Teaching your children how to manage money is one of the best ways to prepare them for adult life. And it’s never too early to start. Basic money management skills – understanding the value of money, how to count money, how to save money – should be instilled at an early age, so children are as equipped as possible to deal with money as they get older.
So, without further ado, we’ve put together a guide to teaching children aged 3-7, 7 to early teens and teenagers all about money.
Young children (ages 3-7)
Start setting out financial best practice
One of the best ways to instil good financial habits in your children is to make them aware of money from a young age. Talk to them occasionally about handling money, spending it wisely and about what to do should things go wrong.
Talk about money in everyday situations
You probably deal with cash in some form or another every single day. If you take your child with you to the supermarket, bank or cash machine, use these trips as ways to start a discussion about managing money, explaining what you’re doing as you pay for groceries, withdraw money or speak to your bank manager.
Buy your child their first piggy bank
Buying a piggy bank for your children, or making a money jar, is one of the best ways to get them learning more about money – as well as saving it. You can buy piggy banks very cheaply, or simply use an old jam jar.
Encourage them to save for a purpose – set them a savings goal or give them an amount you’d like them to aim for. To get them used to handling cash, encourage your child to empty their piggy bank and separate all the coins out into their denominations. Then ask them to count it all up, or ask them to assemble, say, 80p in coins or £2 in coins.
And start giving them some pocket money
There’s little point in an empty piggy bank! It is, of course, entirely up to you when or if you’ll give your children some pocket money. If you decide to do it early, consider giving your child a small amount each week (say £1), and gradually building it up as they get older.
To help your children reach their money goals, offer to match whatever they save. So if your child wants to save up for a badminton racket and they’ve saved £10 over the course of a month, put a tenner in yourself and let them buy that racket. It’ll help them meet their goal quicker but, more importantly, it’ll teach them how to save and reward them for doing so.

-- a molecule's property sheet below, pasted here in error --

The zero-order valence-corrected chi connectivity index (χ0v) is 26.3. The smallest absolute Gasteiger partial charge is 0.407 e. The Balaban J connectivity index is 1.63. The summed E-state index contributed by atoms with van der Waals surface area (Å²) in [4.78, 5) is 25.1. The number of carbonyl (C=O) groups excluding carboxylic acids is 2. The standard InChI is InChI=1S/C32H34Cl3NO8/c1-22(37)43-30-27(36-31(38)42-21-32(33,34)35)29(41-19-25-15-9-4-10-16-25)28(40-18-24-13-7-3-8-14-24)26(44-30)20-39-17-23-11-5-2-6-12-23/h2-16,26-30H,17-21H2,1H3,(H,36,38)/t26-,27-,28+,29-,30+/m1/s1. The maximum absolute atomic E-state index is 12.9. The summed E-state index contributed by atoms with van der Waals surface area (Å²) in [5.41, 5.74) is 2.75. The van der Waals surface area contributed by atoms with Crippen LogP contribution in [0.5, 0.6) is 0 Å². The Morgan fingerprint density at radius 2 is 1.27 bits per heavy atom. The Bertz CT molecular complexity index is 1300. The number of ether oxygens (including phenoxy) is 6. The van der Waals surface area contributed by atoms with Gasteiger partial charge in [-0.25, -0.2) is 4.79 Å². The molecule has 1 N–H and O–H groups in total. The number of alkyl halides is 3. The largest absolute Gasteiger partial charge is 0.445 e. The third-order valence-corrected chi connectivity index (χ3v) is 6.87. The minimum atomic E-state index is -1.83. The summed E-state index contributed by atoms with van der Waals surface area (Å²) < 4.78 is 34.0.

Older children (7 to early teens)
Explain the difference between a piggy bank and an actual bank
Piggy banks are great fun, but as your children get older they’ll need to know a bit more about proper banks and how they work.
A very simple explanation is that with piggy banks, you won’t earn any interest. Put it in a real bank, on the other hand, and you will earn interest, albeit relatively small. Explain it as the bank paying you for lending them your money. Give your children a simple example of how interest works – for example, if you have 10% interest you will receive 10p a year for every £1.
Pay your children for jobs around the house
To instil the importance of being paid for labour, get your children involved in household chores – and pay them a bit of money for doing so. It’ll give you some much-needed time off, but it’ll also get them used to working and being paid for it. Set up a price list for jobs around the house, like this:
- Emptying the dishwasher – 50p
- Washing the car – £1
- Hoovering – 50p
Talk to your children about budgeting
You probably have a weekly household budget for food, bills and other things. Ask your child to help you set the budget for the coming week – show them how much is coming in and how much is going out and get them involved in drawing up the budget. They’ll probably find it quite fun and it’ll teach them one of the key basics when it comes to money management: looking after your cash.
Look at online games and apps
At this age your child is probably better at using smartphones, tablets and laptops than you are. Find some useful money-saving apps and financial games and get them involved. Ones we’ve found include this money counting game from abcya.com and there are plenty at familylearning.org.uk.